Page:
Josh Kerr has finished mapping the region with the Google trekker.
Josh Kerr has finished mapping the region with the Google trekker. Rob Williams

Trekker turns off his camera after months of mapping Ipswich

AFTER three million steps and hundreds of kilometres worth of the region mapped, Josh 'the bear' Kerr has dropped the Google Trekker tower for the last time.

At noon today, the boffins from Google returned to collect their camera, five months after the bear first strapped it on.

Since April the bear has walked the region's trails, been in a hot-air balloon and taken to the track at Queensland Raceway for Google Street View.

In about six months his footage will be uploaded, allowing anyone to get a taste of Ipswich before they visit.

Walking most weekdays for about six hours, the bear had bitter-sweet emotions when he dropped the camera today for the last time.

"It's been very interesting, it's been a real trial for my physical endurance but overall it's been a great experience,” he said.

He admitted the 3 million steps in five months was "pushing the upper reaches of my usual step count”.

Tomorrow, the bear will enjoy a decent breakfast after his long sleep last night.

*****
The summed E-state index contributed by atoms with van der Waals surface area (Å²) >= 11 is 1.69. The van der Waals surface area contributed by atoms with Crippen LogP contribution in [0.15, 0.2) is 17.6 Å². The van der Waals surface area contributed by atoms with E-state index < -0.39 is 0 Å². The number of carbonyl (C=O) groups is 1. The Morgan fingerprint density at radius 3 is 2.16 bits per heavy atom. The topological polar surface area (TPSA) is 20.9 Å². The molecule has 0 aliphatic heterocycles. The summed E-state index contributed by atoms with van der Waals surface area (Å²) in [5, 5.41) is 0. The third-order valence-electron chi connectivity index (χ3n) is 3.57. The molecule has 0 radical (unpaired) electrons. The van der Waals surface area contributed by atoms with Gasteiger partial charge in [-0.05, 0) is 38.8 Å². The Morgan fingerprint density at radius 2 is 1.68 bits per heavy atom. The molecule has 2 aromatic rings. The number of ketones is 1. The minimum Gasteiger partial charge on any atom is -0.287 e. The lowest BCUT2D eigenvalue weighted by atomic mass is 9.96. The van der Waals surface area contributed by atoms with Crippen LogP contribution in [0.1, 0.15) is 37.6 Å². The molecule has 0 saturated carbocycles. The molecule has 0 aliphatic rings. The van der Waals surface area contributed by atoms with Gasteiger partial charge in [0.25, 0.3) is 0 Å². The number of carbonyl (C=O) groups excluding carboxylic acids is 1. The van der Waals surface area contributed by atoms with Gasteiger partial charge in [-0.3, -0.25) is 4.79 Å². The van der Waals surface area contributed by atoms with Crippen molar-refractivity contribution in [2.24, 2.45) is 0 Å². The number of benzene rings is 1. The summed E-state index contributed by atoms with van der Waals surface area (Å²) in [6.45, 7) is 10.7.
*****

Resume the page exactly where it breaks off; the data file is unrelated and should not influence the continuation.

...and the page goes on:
"It feels like I've lost an incredible amount of weight and a friend,” he said.

Google Trekker worked by capturing 360-degree images every two-and-a-half seconds via 15 cameras, to create an immersive experience of landscapes for people to see and explore.

The dints and scratches on the green machine prove it's been worked hard by the bear and his Discover Ipswich team.

"I'm sad it's over but I'm also happy that I was part of it that we did get through this and put Ipswich on the map,” he said.

"It's been great finding places I never knew existed.”

CAMERA: Josh Kerr has finished mapping the region with the Google trekker.
CAMERA: Josh Kerr has finished mapping the region with the Google trekker. Rob Williams

He said a highlight was visiting Flinders Peak and the Hidden Vale Adventure Park.

Everywhere the bear went people were keen to learn more about the device and grab a picture.

"A lot of people were super curious and we got a lot of selfies,” he said.

Before he became the trekker, the bear worked as an activities guide at Spicers Peak Lodge.

The bear has gone from council contractor to a fully-fledged member of the Discover Ipswich team.

After his long sleep, he will work to take visitors on walking tours across the region.



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